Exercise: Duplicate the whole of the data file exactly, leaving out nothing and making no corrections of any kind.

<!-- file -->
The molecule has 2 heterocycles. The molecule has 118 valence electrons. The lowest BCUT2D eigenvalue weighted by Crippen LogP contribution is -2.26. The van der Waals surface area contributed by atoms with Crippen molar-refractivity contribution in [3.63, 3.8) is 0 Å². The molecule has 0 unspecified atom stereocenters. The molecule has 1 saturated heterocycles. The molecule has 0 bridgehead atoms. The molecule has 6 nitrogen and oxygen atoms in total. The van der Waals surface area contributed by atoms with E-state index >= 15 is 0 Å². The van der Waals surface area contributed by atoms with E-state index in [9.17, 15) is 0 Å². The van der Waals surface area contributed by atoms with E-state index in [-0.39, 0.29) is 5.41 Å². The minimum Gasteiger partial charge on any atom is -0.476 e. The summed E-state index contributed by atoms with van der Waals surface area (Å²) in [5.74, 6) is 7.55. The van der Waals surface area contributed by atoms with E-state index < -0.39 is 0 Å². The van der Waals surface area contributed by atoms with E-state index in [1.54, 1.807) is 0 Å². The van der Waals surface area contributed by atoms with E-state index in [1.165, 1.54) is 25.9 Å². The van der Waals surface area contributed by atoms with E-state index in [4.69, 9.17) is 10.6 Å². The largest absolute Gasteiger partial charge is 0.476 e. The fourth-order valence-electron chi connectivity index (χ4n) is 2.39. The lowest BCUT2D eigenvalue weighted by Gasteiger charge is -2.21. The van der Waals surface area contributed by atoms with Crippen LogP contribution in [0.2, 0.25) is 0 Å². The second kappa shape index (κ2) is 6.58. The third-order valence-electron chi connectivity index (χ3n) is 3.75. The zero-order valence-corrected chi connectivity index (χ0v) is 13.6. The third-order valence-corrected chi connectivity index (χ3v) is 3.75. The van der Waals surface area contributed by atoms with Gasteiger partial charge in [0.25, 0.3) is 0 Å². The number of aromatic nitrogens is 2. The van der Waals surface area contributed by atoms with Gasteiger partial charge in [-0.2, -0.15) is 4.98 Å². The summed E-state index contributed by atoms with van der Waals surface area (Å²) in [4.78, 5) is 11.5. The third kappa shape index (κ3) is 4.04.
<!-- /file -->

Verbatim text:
The molecule has 2 heterocycles. The molecule has 118 valence electrons. The lowest BCUT2D eigenvalue weighted by Crippen LogP contribution is -2.26. The van der Waals surface area contributed by atoms with Crippen molar-refractivity contribution in [3.63, 3.8) is 0 Å². The molecule has 0 unspecified atom stereocenters. The molecule has 1 saturated heterocycles. The molecule has 0 bridgehead atoms. The molecule has 6 nitrogen and oxygen atoms in total. The van der Waals surface area contributed by atoms with E-state index >= 15 is 0 Å². The van der Waals surface area contributed by atoms with E-state index in [9.17, 15) is 0 Å². The van der Waals surface area contributed by atoms with E-state index in [-0.39, 0.29) is 5.41 Å². The minimum Gasteiger partial charge on any atom is -0.476 e. The summed E-state index contributed by atoms with van der Waals surface area (Å²) in [5.74, 6) is 7.55. The van der Waals surface area contributed by atoms with E-state index < -0.39 is 0 Å². The van der Waals surface area contributed by atoms with E-state index in [1.54, 1.807) is 0 Å². The van der Waals surface area contributed by atoms with E-state index in [1.165, 1.54) is 25.9 Å². The van der Waals surface area contributed by atoms with E-state index in [4.69, 9.17) is 10.6 Å². The largest absolute Gasteiger partial charge is 0.476 e. The fourth-order valence-electron chi connectivity index (χ4n) is 2.39. The lowest BCUT2D eigenvalue weighted by Gasteiger charge is -2.21. The van der Waals surface area contributed by atoms with Crippen LogP contribution in [0.2, 0.25) is 0 Å². The second kappa shape index (κ2) is 6.58. The third-order valence-electron chi connectivity index (χ3n) is 3.75. The zero-order valence-corrected chi connectivity index (χ0v) is 13.6. The third-order valence-corrected chi connectivity index (χ3v) is 3.75. The van der Waals surface area contributed by atoms with Gasteiger partial charge in [0.25, 0.3) is 0 Å². The number of aromatic nitrogens is 2. The van der Waals surface area contributed by atoms with Gasteiger partial charge in [-0.2, -0.15) is 4.98 Å². The summed E-state index contributed by atoms with van der Waals surface area (Å²) in [4.78, 5) is 11.5. The third kappa shape index (κ3) is 4.04.